with a fixed L-head, and this was quite reliable. It had Remy coil ignition and was equipped with a Wagner electric starter which turned the engine at the nose of the crankshaft through a chain-driven freewheel. The splash lubrication was supplied through a sight-glass on the instrument hoard from an accessible plunger pump driven by an eccentric on the camshaft. Front springs were semi-elliptic and the rear were full-elliptic. There were no shock-absorbers, and it was just as well that the maxinnun speed was only 45 m.p.h., fur the ride was distinctly lively at that speed. •fhe back axle was of the banjo-type, fully-floating, with the wheels secured on the sleeves by large nuts and lock-nuts. The straight-toothed final drive had a characteristic hum which could be distinguished blindfold at a range of one hundred yards. I started to drive in this car, so my memories of it are still affectionate in spite of its shortcomings. In 1922 the Studebaker was succeeded by a 1917 25-11.p. Vauxhall. This car had served in the war and it bore three wound scars, probably from a shell-burst. It had undoubtedly covered a considerable mileage, and before we had the car long the engine was completely overhauled. At one time or another I dismantled every part of the chassis except the engine and steeringbox, and did so single-handed, including the removal and replacement of the block for decarbonising. It is surprising how heavy lifting can be avoided with a few blocks of wood on such an accessible car. After four years the ” War Model “was exchanged for a 1920 model and this was the last car my father had. It gave him very little trouble. but when I used it in 1032 during a holiday from ovt:r;ea. it had a cracked foot-brake drum liner (the brake was on the propeller shaft). One svrious application of the brake tvould shave down the lining sufficiently to render it useless. Of course I would not stop to adjust the brake every time it was used, and the usual practice Was to do so before entering a town. Life was consequently full of excitement, but in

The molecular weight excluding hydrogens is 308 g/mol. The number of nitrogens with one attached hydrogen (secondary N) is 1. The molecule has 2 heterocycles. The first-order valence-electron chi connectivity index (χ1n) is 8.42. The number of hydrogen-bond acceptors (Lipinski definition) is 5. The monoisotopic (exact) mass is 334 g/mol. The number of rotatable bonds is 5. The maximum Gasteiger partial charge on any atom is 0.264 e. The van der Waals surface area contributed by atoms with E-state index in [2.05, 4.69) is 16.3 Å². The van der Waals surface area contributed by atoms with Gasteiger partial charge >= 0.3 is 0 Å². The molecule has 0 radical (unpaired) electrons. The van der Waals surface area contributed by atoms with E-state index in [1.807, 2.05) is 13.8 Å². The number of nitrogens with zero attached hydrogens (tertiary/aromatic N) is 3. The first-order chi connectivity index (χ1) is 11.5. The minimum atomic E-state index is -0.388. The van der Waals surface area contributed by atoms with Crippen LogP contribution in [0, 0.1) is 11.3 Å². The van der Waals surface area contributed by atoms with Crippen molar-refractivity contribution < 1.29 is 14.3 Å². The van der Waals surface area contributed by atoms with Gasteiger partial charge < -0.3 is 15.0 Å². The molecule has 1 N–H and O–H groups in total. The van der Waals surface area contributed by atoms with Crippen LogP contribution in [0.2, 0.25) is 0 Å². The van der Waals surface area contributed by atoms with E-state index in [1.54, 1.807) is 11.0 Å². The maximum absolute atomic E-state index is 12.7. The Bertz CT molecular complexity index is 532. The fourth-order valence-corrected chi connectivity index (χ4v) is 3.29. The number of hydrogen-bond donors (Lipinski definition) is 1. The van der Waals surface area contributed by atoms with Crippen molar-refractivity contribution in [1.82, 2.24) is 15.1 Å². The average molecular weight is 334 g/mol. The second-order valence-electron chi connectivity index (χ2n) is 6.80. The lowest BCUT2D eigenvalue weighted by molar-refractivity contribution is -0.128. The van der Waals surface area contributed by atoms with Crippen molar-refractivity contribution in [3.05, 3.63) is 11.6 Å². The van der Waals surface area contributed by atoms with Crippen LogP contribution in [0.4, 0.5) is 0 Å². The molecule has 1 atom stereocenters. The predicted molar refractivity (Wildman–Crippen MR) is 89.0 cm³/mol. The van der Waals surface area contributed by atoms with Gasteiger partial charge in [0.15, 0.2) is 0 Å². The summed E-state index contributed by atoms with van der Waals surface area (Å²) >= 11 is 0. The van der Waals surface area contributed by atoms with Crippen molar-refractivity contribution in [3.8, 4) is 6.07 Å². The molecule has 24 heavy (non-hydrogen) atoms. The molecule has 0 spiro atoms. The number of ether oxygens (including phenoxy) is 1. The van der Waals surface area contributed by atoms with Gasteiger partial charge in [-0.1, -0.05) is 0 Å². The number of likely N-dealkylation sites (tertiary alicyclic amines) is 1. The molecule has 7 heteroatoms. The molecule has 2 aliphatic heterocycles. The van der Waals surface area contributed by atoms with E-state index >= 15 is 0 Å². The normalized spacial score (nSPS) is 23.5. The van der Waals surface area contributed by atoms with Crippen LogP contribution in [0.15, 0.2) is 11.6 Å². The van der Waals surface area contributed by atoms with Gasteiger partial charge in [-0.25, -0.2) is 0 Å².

several thousand miles we never hit anything. The story would be somewhat different nowadays, but with this and another car to be described I learnt to use brakes sparingly and still do so.